10. Ayres-De-Campos D, Cruz J, Medeiros-Borges C, Costa-Santos C, Vicente L. Lowered national cesarean section rates after a concerted action. Acta Obstet Gynecol Scand. 2015;94(4):391-398. doi:10.1111/aogs.12582.
Competing interests: No competing interests
It is stated by Juan Liang and co-workers that “Overuse of caesarean section (SC) adversely affects the health of the mother and the child”  with references to [2,3]. However, there are no such or similar statements in [2,3]. The first sentence of  reads: “Caesarean delivery can improve maternal and child health” . It is also pointed out that “much of the evidence linking caesarean delivery to chronic disease is observational” . The commentary  concludes: “Given the lack of evidence for substantial benefit from elective CS and the possibility of substantial harm, research is also needed” and “From a different perspective, many are arguing about the need for a trial comparing elective SC versus an attempt to deliver vaginally” , which can be agreed with.
The well-known advantage of elective CS is the relatively low risk of foetal injury and negative association of neonatal mortality and morbidity in term pregnancy . Some reports on enhanced maternal morbidity/mortality may be biased as they confound CS with diseases related to maternal death that do not depend on the mode of delivery [5,6]. Therefore, CS may be a potential marker for pre-existing morbidities rather than a risk factor of itself . In a logistic regression model adjusted for 5 maternal age groups and severe preeclampsia, women who had CS were not at significantly higher risk for pregnancy-related death compared to those who had vaginal delivery . Moreover, in regard to certain maternal complications e.g. pelvic floor injury and postpartum urinary incontinence elective CS was reported to be protective compared to vaginal delivery and emergent CS [8,9].
Finally, CS facilitates tubal sterilization. It should be mentioned that tubal ligation has been associated with a decreased risk of endometrioid and serous ovarian cancers , that female sterilization probably has a positive impact upon sexuality (unless the woman has been ambivalent over the procedure) , and that the majority of women are pleased with their decision to be sterilized . Admittedly, CS as a form of delivery is associated with a higher risk in areas with limited medical facilities; however, surgical procedures generally tend to improve. In the author’s opinion, CS with tubal sterilization should be considered for women not planning further pregnancies, which is of particular importance for populations with excessive birth rate .
1. Juan Liang, Yi Mu, Xiaohong Li, et al. Relaxation of the one child policy and trends in caesarean section rates and birth outcomes in China between 2012 and 2016: observational study of nearly seven million health facility births. BMJ 2018;360:k817.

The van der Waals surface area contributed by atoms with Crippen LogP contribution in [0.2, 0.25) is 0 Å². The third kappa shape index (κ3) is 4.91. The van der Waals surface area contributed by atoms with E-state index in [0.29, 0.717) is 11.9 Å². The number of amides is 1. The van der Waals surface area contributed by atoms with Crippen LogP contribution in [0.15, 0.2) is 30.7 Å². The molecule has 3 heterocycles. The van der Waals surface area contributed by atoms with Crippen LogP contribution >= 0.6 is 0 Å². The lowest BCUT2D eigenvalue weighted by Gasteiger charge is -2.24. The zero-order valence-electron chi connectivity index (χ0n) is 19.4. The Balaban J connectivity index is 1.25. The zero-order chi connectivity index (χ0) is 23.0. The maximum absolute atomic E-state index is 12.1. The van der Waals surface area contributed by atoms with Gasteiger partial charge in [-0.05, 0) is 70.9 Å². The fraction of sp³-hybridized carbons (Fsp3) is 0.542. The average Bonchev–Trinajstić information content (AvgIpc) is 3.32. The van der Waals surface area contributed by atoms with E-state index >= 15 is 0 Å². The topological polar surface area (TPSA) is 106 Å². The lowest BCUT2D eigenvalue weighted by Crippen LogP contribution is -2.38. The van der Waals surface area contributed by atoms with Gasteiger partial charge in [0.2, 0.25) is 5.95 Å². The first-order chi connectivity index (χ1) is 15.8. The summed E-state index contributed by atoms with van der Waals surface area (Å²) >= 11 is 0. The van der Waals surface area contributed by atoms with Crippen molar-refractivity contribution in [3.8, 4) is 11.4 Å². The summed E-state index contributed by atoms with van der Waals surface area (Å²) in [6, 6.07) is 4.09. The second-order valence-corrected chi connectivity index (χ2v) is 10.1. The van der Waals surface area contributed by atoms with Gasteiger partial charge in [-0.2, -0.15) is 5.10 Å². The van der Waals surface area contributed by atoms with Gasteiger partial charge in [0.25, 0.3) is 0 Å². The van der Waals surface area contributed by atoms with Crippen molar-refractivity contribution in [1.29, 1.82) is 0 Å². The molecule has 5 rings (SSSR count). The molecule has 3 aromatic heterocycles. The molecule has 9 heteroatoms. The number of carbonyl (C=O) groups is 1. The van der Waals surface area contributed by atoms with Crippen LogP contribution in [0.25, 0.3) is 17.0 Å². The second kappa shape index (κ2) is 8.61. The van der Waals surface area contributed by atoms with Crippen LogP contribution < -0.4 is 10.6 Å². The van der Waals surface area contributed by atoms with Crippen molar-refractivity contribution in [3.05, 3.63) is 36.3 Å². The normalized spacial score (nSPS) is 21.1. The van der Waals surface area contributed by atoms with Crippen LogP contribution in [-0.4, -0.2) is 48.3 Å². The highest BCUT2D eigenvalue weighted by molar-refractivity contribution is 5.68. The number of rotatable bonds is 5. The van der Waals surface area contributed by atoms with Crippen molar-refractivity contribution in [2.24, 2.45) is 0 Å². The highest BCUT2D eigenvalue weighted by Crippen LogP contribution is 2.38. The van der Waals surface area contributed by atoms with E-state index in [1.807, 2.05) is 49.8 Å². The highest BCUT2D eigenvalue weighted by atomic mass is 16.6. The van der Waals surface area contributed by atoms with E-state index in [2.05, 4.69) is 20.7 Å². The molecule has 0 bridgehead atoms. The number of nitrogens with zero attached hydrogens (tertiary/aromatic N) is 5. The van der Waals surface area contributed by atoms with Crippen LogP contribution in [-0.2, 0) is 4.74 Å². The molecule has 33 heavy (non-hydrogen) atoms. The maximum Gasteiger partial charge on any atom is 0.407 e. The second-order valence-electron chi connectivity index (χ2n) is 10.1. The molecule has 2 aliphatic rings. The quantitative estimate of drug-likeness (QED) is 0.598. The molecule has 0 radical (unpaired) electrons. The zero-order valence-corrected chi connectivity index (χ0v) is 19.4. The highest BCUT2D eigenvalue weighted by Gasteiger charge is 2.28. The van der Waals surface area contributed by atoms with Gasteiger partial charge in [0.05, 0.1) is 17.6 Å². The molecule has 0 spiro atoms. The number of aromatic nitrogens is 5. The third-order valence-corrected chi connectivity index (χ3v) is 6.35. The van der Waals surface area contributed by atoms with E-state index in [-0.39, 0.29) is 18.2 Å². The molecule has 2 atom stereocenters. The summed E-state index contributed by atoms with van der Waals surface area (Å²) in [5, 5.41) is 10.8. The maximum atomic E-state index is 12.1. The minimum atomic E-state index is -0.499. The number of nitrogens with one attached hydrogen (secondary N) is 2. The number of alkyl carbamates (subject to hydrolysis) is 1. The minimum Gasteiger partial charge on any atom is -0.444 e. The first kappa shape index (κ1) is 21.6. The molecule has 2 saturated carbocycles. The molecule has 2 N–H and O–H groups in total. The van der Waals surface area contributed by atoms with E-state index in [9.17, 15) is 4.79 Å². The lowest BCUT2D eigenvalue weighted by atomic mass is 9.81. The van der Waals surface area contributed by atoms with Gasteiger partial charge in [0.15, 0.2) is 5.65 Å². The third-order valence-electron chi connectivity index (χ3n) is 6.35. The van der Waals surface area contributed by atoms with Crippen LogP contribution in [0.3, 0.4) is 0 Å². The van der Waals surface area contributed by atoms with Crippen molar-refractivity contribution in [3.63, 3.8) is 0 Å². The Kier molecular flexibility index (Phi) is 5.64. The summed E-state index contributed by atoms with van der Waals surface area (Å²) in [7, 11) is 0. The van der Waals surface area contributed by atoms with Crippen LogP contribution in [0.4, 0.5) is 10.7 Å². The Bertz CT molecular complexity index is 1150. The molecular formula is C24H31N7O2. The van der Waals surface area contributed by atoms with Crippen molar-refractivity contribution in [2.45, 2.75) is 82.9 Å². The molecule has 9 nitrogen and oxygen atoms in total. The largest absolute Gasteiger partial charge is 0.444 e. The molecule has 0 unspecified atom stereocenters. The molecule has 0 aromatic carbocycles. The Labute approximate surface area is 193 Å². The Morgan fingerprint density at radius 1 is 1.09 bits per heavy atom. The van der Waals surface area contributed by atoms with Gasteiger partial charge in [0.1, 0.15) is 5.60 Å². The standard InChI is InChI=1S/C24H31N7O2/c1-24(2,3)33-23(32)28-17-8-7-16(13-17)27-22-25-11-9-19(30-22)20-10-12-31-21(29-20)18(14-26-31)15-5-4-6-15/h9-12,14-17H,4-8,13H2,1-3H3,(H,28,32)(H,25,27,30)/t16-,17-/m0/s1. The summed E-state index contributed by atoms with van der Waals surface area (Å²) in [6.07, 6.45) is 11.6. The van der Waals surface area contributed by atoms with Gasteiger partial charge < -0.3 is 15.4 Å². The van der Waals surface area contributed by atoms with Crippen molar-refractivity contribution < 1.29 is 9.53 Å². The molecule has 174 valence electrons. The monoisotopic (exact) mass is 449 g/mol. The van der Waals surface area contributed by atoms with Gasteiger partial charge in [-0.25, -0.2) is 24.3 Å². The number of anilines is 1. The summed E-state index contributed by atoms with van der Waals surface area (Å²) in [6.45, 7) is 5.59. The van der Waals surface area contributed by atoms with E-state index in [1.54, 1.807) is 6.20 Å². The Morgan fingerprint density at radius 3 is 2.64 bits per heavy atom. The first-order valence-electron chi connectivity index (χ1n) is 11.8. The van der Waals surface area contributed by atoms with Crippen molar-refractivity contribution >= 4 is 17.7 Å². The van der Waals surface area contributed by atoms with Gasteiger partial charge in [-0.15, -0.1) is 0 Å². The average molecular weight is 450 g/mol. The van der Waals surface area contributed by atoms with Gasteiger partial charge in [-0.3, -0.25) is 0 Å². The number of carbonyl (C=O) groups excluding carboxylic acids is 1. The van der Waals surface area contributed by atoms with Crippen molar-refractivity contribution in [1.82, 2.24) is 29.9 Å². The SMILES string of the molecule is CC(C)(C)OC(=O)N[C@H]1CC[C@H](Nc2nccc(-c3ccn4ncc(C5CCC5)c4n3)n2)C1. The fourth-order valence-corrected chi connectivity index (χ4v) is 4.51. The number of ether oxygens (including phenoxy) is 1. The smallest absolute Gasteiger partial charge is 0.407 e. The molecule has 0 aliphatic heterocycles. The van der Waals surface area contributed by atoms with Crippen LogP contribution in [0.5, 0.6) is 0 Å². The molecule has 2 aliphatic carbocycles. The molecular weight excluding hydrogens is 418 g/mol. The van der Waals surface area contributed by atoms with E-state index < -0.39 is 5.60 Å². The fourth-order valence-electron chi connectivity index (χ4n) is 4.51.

2. Blustein J, Liu J. Time to consider the risks of caesarean delivery for long term child health. BMJ2015;350:h2410.
3. Belizán JM, Althabe F, Cafferata ML. Health consequences of the increasing caesarean section rates. Epidemiology2007;18:485-6.
4. Machado Júnior LC, Sevrin CE, et al. Association between mode of delivery and neonatal deaths and complications in term pregnancy: a cohort study in Brazil. Minerva Pediatr 2014;66(2):111-22.
5. Kilsztajn S, Carmo MS, Machado LC Jr, et al. Caesarean sections and maternal mortality in Sao Paulo. Eur J Obstet Gynecol Reprod Biol 2007;132(1):64-9.
6. Nomura RM, Alves EA, Zugaib M. Maternal complications associated with type of delivery in a university hospital. Rev Saude Publica 2004;38(1):9-15.
7. Lydon-Rochelle M, Holt VL, Easterling TR, Martin DP. Cesarean delivery and postpartum mortality among primiparas in Washington State, 1987-1996(1). Obstet Gynecol 2001;97(2):169-74.
8. Salim R, Shalev E. Health implications resulting from the timing of elective cesarean delivery. Reprod Biol Endocrinol 2010;8:68.
9. Di Stefano M, Caserta D, Marci R, Moscarini M. Urinary incontinence in pregnancy and prevention of perineal complications of labour. Minerva Ginecologica 2000;52:307-12.
10. Walker JL, Powell CB, Chen LM, et al. Society of Gynecologic Oncology recommendations for the prevention of ovarian cancer. Cancer 2015;121:2108-20.
11. Shah MB, Hoffstetter S. Contraception and sexuality. Minerva Ginecol 2010;62:331-47.
12. Contraception by female sterilisation. Br Med J 1980;280(6224):1154-5.
13. Jargin SV. Demographical aspects of environmental damage and climate change. Climate Change 2015;1(3):158-60. https://www.researchgate.net/publication/279533880_Demographical_aspects...
Competing interests: No competing interests